World Bank: “In many developing countries, women face significant barriers to their equal participation in society. While some of these barriers are easy to see, a new line of research is uncovering a surprising and less obvious possibility: the very structure of certain languages may shape gender norms in a way that limits women’s opportunities…At a recent Policy Research Talk, World Bank economist Owen Ozier delivered a crash course in linguistics and its relationship to gender norms and economic outcomes for women. According to Ozier, existing research has already hinted at a link between grammar and gender. Some languages—including Spanish and Russian, for example—classify nouns as either masculine or feminine (or sometimes even neuter). Recent experiments in political science have shown that gendered languages that classify nouns this way are associated with more regressive gender attitudes. Economics research has also found that recent immigrants to the United States tend to divide household tasks along more gendered lines if they speak a gendered language.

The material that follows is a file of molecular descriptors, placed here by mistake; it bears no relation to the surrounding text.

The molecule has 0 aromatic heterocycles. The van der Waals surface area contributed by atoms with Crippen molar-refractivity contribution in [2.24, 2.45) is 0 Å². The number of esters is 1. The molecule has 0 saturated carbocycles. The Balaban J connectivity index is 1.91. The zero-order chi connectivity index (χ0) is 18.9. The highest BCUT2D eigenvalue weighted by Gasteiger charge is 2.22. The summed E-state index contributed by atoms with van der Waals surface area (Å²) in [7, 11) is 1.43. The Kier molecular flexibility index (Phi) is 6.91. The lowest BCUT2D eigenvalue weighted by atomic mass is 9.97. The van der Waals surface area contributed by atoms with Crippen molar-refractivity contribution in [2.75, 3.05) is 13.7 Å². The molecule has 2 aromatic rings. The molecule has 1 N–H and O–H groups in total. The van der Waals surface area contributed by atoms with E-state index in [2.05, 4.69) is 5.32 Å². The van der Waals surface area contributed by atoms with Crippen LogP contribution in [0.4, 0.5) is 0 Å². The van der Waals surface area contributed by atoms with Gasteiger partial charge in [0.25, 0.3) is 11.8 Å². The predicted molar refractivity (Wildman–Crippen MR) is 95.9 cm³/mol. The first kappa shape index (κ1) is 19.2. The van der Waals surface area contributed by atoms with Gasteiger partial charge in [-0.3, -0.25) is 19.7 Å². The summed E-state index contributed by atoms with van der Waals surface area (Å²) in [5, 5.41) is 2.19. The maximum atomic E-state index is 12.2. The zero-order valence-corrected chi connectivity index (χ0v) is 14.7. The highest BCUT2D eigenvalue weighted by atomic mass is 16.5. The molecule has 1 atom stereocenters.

But Ozier and his colleague Pamela Jakiela of the Center for Global Development wanted more conclusive evidence, and in a new paper they document the results of a journey to identify the grammatical gender structure of 4,334 languages, together accounting for 99 percent of the world’s population. To achieve this linguistic feat, they drew not only on existing sources of information like the World Atlas of Language Structures, but also deep dives into textbooks and academic research as well as the knowledge of World Bank staff in offices as far flung as Fiji…”